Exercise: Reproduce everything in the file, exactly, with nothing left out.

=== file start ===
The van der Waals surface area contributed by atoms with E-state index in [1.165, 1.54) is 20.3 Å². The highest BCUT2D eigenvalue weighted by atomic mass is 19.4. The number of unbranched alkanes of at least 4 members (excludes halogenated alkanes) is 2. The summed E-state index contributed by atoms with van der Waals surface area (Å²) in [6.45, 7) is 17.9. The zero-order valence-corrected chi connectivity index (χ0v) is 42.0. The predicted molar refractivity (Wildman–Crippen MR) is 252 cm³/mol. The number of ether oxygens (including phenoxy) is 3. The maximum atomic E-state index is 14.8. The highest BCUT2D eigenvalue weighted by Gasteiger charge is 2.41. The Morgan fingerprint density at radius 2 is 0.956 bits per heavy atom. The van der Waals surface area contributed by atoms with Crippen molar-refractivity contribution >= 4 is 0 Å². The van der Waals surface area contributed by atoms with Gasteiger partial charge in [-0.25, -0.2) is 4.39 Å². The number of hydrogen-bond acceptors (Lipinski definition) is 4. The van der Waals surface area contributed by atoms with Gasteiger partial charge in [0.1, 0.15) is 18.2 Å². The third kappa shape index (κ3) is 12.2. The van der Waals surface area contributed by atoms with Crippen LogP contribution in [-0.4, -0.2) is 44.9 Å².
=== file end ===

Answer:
The van der Waals surface area contributed by atoms with E-state index in [1.165, 1.54) is 20.3 Å². The highest BCUT2D eigenvalue weighted by atomic mass is 19.4. The number of unbranched alkanes of at least 4 members (excludes halogenated alkanes) is 2. The summed E-state index contributed by atoms with van der Waals surface area (Å²) in [6.45, 7) is 17.9. The zero-order valence-corrected chi connectivity index (χ0v) is 42.0. The predicted molar refractivity (Wildman–Crippen MR) is 252 cm³/mol. The number of ether oxygens (including phenoxy) is 3. The maximum atomic E-state index is 14.8. The highest BCUT2D eigenvalue weighted by Gasteiger charge is 2.41. The Morgan fingerprint density at radius 2 is 0.956 bits per heavy atom. The van der Waals surface area contributed by atoms with Crippen molar-refractivity contribution >= 4 is 0 Å². The van der Waals surface area contributed by atoms with Gasteiger partial charge in [-0.25, -0.2) is 4.39 Å². The number of hydrogen-bond acceptors (Lipinski definition) is 4. The van der Waals surface area contributed by atoms with Gasteiger partial charge in [0.1, 0.15) is 18.2 Å². The third kappa shape index (κ3) is 12.2. The van der Waals surface area contributed by atoms with Crippen LogP contribution in [-0.4, -0.2) is 44.9 Å².